Once I defeated my anxiety each day, I added or subtracted points as issues arose. Because I prefer to be the Generous Benefactor instead of the Evil Deductress, I was often quite generous in the giving of points. Each table could earn 3 points for every session, and I would add an X or a star in the box as needed. I have to admit, sometimes adding that X felt satisfying, like when it was five minutes into independent reading time and AN ENTIRE TABLE had digressed to a conversation about Fortnite.
Of course I never gave or took away points for academic work, like getting answers right or wrong. Instead, I looked for things like having out assigned tasks, being ready for the next part of class, showing kindness to one another, and walking through the hallway quietly. (Ugh, like 50% of my classroom management stress comes from trying to keep my class quiet in the hallways!)
When there were issues that involved only one student, I addressed them with that one student instead of marking down the whole table. I know from experience that taking points off a table for the behavior of one student is the pathway to ruin!
What was different with this year's implementation of Star Tables? First of all, this was the first time that I explicitly linked them to the group norms that students created. Another innovation was to give minutes to our entire class's Preferred Activity Time if all four tables earned all of the points for a class. This helped to provide an incentive to benefit everyone instead of focusing on the competitive aspect.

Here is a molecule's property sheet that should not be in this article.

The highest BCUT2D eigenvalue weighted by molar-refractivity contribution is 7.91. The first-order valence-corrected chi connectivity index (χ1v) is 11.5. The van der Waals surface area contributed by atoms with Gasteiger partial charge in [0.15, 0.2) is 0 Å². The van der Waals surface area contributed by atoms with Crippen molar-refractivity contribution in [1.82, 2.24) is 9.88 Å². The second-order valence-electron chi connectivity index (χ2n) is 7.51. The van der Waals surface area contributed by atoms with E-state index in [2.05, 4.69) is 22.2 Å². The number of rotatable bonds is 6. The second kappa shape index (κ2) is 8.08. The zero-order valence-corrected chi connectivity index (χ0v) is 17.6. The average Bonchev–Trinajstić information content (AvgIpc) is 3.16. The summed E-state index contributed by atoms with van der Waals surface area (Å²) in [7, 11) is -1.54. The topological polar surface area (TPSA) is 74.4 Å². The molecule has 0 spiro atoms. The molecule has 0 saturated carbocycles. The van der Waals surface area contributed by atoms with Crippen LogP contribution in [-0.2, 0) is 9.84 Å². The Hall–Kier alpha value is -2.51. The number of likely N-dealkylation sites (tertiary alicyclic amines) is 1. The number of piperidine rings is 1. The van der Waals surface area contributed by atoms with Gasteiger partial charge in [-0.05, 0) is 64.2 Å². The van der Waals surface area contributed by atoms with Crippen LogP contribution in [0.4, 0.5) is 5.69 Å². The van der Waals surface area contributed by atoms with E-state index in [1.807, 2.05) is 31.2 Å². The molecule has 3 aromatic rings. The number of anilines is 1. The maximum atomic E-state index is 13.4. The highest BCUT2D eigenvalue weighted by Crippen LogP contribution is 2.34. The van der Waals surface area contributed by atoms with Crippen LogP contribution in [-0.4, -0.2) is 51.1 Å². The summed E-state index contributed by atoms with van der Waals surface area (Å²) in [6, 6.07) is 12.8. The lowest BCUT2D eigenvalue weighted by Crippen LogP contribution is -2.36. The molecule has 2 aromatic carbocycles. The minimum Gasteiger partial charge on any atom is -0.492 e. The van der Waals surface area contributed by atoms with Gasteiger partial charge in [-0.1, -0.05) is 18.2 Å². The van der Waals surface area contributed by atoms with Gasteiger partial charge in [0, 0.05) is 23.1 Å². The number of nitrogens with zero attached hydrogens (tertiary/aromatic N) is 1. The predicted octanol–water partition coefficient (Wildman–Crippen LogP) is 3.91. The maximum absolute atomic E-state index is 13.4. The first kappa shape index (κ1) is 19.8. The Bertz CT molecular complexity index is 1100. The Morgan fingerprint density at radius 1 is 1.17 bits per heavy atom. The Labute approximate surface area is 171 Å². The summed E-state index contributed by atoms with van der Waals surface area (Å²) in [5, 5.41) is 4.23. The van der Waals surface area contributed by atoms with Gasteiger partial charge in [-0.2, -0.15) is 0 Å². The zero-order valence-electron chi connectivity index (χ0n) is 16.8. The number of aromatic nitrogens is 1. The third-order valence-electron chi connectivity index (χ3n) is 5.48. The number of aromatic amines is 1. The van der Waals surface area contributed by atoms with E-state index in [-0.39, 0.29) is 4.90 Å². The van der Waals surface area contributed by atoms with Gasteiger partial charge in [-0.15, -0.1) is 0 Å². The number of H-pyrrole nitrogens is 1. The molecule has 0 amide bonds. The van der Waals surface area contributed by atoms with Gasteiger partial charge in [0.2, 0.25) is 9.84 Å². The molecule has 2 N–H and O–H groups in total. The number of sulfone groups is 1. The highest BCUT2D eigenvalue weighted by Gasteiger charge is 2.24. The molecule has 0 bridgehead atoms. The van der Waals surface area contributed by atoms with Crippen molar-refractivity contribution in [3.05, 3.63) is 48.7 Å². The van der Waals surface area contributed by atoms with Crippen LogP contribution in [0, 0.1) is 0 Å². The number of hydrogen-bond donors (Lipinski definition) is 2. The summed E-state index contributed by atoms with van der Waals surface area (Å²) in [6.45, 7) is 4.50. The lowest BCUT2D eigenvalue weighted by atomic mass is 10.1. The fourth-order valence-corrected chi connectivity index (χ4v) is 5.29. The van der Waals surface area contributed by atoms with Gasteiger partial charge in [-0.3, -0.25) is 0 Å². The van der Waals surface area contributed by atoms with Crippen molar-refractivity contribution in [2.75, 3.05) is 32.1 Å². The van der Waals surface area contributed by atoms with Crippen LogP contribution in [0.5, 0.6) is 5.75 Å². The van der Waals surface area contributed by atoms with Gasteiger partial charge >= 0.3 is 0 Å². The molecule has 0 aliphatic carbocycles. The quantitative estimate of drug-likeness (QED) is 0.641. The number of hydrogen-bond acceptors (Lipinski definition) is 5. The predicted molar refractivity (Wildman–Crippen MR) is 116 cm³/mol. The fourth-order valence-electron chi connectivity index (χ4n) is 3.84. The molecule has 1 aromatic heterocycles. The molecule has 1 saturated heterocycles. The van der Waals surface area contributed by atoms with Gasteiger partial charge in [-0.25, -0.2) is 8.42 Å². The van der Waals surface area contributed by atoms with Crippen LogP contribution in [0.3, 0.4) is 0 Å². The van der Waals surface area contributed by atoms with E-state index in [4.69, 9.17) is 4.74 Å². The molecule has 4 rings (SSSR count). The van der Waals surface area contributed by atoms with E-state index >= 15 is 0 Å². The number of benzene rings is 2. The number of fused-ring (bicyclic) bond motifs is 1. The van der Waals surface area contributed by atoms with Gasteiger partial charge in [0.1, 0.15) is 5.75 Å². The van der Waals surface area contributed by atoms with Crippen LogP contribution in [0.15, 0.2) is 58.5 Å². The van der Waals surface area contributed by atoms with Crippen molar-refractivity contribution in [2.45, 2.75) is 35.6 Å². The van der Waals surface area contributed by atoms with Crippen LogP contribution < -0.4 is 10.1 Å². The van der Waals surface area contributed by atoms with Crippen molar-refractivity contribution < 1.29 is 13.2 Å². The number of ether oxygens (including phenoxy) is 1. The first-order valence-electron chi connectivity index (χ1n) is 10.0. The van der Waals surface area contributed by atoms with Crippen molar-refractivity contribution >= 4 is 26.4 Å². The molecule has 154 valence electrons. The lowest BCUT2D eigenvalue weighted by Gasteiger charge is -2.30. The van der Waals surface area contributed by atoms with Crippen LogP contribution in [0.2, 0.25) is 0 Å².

I just finished Week 3, and it was still working harmoniously in the background. Working to the point at which I can just pick up my dry erase marker and frown at the board for a moment to encourage a class to get started! Instead of taking too much time to implement, this method has really allowed me to spend more time working with students and less time giving directions.
Lessons LearnedThe curse of knowledge can be a huge obstacle for those of us in our third and fourth decades of teaching. However, by pairing new tricks with old techniques, we can dust off some strategies and make them work again.
Warnings, Side Effects, and ContraindicationsThinking about Star Tables for your classroom? Consider these warnings:
- De-emphasize the competitive aspect to build cooperation in your room.
- Start with a robust set of group norms to guide how tables will behave.
- If one table is significantly behind the others, make adjustments to the seating chart.
- Do not punish the entire group for the misdeeds of one. Instead, let that one student earn points or minutes for the whole class.
- You will be much happier if you are generous with points.
- This works best for short periods of time, especially the period of November-January. Eventually every management scheme gets stale!
- Encourage group members to help each other: "In one minute I'll be checking to see how tables are doing. Does everyone have their ____ and ____ ready to go?"
- Try random point awards: "I'll be pulling popsicle sticks at random times through that work session. If I pull your name and you're on task, your table will get a point."
- Pair up Star Tables with Preferred Activity Time: http://www.fredjones.com/pat